As teachers, we know that it’s nearly impossible to get students to learn material if they’re not motivated.
Students may not feel connected to the topic, or they may come into class with the burden of social or personal problems. We may not even be aware of these issues, making it that much more challenging to help students become engaged.
So where do we begin?
Aside from autonomy, Self-Determination Theory denotes relatedness (sometimes called belongingness) as one of the pillars of intrinsic motivation. Without feeling connected to their learning, students are likely to stay unmotivated.
However, when children feel that they belong—that they are a positive and active member of a community—this acts as a foundation for successful learning, and motivates them to continue their valuable contributions.
While we may not be able to change many external factors affecting our students’ lives, we do have the power to make their life at school more relevant to them as individuals. This can help to spark interest and intrinsic motivation, setting students up for long-term learning success.
Why is belongingness important for language learners?
One of the prime benefits of multilingualism is its ability to open up countless social and cultural opportunities. By incorporating a sense of relatedness in your classroom culture, you help your young language learners understand that their language skills are an asset, and that they are budding citizens of the world.
Multilingual students sometimes struggle to feel a sense of belongingness in the classroom, especially if many of their classmates do not share their native language.
As their teacher, it’s our job to make every student feel as though they have a place in the classroom community—to let them know they belong, and that they have a purpose.
How can I integrate belongingness in my classroom?
Use student-centered, not teacher-centered, lessons.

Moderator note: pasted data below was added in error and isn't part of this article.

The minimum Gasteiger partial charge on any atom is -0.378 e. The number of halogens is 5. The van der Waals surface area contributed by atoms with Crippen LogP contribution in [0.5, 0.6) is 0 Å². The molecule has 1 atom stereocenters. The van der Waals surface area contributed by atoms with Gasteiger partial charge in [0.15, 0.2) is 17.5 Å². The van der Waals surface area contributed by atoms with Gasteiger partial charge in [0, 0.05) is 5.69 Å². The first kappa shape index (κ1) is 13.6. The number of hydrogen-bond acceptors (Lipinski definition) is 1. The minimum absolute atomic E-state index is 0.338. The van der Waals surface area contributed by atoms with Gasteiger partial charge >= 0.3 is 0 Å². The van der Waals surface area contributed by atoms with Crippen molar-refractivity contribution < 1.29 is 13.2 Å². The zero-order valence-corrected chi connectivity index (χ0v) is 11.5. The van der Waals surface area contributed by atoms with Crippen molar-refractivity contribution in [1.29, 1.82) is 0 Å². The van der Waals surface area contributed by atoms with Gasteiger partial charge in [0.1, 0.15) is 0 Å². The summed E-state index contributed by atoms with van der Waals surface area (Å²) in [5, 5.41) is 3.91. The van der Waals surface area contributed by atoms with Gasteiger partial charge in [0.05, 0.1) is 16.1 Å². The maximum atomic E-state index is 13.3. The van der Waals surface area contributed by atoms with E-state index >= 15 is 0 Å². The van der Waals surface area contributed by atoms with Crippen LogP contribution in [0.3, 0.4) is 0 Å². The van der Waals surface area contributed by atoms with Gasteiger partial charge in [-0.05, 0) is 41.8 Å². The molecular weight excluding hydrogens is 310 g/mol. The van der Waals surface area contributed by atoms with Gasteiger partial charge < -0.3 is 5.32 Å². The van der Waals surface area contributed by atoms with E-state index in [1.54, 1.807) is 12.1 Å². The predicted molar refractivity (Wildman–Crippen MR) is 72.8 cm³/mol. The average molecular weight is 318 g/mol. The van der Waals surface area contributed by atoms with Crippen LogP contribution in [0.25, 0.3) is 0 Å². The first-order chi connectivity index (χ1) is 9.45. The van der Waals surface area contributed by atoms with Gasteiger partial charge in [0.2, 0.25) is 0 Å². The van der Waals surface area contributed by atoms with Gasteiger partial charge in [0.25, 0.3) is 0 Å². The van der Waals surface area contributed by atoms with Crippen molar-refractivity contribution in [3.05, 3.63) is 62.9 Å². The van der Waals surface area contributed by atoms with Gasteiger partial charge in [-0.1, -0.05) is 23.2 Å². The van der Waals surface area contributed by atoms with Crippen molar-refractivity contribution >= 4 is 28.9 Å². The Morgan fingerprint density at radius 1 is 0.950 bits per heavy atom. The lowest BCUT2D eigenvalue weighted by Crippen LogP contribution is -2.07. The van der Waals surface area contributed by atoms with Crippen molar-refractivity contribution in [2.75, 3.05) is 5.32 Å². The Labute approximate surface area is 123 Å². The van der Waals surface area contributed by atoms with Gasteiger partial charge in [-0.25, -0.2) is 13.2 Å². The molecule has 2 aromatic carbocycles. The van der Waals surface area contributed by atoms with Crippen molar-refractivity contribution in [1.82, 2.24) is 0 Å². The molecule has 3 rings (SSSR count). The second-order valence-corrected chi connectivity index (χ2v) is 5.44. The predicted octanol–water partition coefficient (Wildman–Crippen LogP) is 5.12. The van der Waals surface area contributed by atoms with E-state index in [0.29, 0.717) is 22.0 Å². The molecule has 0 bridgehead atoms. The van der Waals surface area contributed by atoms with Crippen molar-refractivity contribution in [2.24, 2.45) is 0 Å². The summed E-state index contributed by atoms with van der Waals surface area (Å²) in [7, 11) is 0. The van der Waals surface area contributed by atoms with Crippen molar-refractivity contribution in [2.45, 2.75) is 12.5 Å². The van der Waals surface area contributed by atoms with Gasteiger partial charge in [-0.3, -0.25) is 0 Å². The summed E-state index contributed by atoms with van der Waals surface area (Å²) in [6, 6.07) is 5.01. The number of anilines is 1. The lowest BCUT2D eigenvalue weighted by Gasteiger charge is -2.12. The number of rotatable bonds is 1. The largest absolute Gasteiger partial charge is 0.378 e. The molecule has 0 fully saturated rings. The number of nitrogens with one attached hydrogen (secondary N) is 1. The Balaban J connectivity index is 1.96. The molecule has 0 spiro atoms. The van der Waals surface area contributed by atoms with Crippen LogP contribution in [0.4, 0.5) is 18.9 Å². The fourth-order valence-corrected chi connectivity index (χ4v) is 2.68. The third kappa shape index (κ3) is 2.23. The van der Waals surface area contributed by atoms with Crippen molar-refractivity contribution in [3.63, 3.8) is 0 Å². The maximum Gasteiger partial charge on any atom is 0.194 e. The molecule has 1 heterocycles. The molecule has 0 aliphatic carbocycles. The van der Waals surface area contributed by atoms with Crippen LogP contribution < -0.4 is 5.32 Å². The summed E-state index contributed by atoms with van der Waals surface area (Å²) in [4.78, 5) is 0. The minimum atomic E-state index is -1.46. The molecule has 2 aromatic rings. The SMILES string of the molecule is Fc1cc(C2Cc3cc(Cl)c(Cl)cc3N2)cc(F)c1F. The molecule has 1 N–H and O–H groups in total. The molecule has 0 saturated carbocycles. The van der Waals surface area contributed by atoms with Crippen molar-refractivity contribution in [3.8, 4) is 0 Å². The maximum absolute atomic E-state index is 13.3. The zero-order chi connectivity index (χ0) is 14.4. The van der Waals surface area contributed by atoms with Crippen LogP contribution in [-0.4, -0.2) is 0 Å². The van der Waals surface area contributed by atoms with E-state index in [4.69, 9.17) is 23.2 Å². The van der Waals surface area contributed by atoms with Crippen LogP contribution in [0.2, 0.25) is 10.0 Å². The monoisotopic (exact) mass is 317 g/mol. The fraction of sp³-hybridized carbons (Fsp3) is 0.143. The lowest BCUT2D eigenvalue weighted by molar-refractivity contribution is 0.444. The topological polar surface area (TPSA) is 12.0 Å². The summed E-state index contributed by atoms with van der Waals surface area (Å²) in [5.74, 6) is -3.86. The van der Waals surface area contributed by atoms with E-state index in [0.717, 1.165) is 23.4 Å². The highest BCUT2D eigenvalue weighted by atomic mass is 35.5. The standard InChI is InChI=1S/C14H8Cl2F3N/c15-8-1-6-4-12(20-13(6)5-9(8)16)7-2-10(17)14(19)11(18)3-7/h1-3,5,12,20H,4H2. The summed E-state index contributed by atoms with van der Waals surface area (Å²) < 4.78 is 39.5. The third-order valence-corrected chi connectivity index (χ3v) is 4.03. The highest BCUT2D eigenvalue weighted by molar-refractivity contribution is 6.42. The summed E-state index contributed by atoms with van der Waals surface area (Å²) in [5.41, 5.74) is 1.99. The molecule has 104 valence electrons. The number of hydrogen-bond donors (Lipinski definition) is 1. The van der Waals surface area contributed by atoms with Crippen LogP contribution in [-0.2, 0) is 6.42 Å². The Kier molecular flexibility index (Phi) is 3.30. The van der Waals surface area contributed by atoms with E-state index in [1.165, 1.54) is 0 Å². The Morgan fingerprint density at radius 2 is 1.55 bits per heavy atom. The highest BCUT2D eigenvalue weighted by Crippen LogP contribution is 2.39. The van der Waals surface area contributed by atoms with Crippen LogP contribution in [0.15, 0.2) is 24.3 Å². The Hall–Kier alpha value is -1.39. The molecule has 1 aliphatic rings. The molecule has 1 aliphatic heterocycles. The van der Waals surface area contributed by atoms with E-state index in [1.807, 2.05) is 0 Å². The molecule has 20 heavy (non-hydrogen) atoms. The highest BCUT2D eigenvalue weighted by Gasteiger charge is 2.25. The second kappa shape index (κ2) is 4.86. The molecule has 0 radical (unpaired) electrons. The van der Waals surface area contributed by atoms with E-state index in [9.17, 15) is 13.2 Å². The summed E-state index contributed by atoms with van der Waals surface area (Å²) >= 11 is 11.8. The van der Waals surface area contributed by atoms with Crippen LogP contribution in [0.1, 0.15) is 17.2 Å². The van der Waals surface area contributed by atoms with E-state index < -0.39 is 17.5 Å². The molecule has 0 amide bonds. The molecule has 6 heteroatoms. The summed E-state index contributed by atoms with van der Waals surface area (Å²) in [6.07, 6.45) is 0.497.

Teacher-centered instruction refers to the classic educational model, in which teachers provide all information while students take notes or complete pre-made assignments. The teacher supplies the entire lesson, and students fill in the blanks.
More and more educators are beginning to shift away from this outdated model toward student-centered instruction, which fosters more active learning and a sense of purpose.
In a student-centered instructional model, most of the “teaching” is done by students themselves. While teachers provide subject matters and relevant guidelines, students are in charge of researching and compiling information, then sharing their discoveries with their peers.
This type of lesson can more effectively connect with students, because it involves them directly in the learning process and allows them the agency to learn subjects “their way.”
Message to students: “I trust you to take charge of your learning. You are capable of understanding this concept deeply, and your input is valuable to our class.”
No class is ever quite the same, because each student we encounter is entirely unique. And yet, we spend minimal time asking students to share their perspectives. Imagine how much we could learn from students if we allowed them the chance to teach us!
Celebration of diversity could be a “Word of the Day” in different languages, celebrations of various holidays, or conversations about family traditions.
It can happen every day in the small interactions you have with students—not just a designated “cultural day” or event.
By consistently celebrating variation in culture, background, and personality in your classroom, you show students that their learning community accepts and values them for all their differences, easing the anxiety that they might not belong.
Message to Students: “You have learned valuable things outside of our class that make you interesting and important. By sharing your knowledge with us, you enrich our community and make us stronger and more complete.”
Let kids create the classroom culture as much as possible.
Culture exists within the classroom, as well. It’s in your daily routines, the relationship you have with students, and the interactions they have with each other.
Most teachers spend considerable time cultivating their classroom community expectations before school even begins, which leaves little room for authentic culture to grow from students themselves.
To truly help students feel that they belong in a classroom community, they must feel that it is theirs. Spend some time at the start of the year—or even halfway through!—to let students build the classroom culture around their own values.
Let them write the classroom rules, solve classroom problems, and hold classmates accountable. You’ll be surprised at how many good ideas they’ll come up with!
Message to students: “This classroom is your space, and these people are your community. You are responsible enough to make this a learning environment that will help you grow.”